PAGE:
Everything you say upsets half the people who hear it. Your best days come when nobody notices your performance. Loving the game is a prerequisite, but you never can root for anybody you see play.
Some job description, huh?
No, glamour is not a perk of umpiring. Overcoming its many challenges, however, can be quite rewarding. It just might take a while.
The highest honor for Little League umpires, like their major-league counterparts, is to work a World Series. Little League umpires are just like teams. Every year, thousands start with the hope of being the best. Only a few make it. And this year, one of the best umpires is from Town 'N Country.
Tim Madden, a District 6 umpire for 22 years, works his first game at the Little League Softball World Series on Saturday in Portland, Ore.
It's an honor an umpire can experience just once, and it's something Madden will savor.
"It'll be very exciting," Madden said. "There's a lot of good ballplayers and a lot of good pitching."
Madden learned of his selection for the World Series, which is for ages 11-12, in December from Sonny Watson, District 6's chief umpire.
Watson, who is fighting cancer and is well-respected throughout the state, worked the World Series in 1998.
"I couldn't believe I was actually going to go," he said. "When you've done this for a lot of years, you want to go. But when you hear it, it's like, "You're kidding.' "
The road he has traveled has been interesting. Madden, 35, who played ball at Interbay and Bayshore Little Leagues, umpired his first game when he was 13. Two years later, he began working softball exclusively, umpiring games involving girls he went to school with.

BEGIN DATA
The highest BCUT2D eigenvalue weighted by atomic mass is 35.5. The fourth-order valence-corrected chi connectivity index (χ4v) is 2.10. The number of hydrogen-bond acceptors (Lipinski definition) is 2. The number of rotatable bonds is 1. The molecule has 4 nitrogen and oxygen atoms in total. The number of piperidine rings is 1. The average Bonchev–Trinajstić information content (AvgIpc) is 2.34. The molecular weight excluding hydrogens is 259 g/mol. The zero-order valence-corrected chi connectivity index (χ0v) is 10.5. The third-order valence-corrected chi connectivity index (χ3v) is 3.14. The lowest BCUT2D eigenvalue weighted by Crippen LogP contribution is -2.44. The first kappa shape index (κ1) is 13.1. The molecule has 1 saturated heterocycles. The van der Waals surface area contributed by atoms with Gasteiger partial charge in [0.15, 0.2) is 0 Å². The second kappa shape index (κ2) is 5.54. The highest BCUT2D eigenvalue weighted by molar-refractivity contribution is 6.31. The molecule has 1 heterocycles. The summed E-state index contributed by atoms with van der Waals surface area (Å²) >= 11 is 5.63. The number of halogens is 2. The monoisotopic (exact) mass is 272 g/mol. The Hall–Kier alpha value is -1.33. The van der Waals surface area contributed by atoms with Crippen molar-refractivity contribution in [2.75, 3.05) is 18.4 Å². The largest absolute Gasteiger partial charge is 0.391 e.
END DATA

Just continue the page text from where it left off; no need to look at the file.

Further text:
"There'd be times that the next day, some girls wouldn't speak to me," Madden said. "I caught a little grief from them."
But by focusing on the job at hand, Madden has earned the longtime respect of administrators, players and coaches.
"Tim's a great guy," said Randi Crooks, who was coach of Citrus Park's major softball team, which won the Section 3 title last month. "You know what you're going to get from Tim. There aren't any surprises. And I think that speaks very highly of a person."
"It's hard not to get to know the kids," Madden said. "There's kids you can remember from when they were little ones. A lot will remember you. I've still got players I'll pass in the mall, and they'll still come and say hello."
"Little League has been very good me. I have a lot of good memories."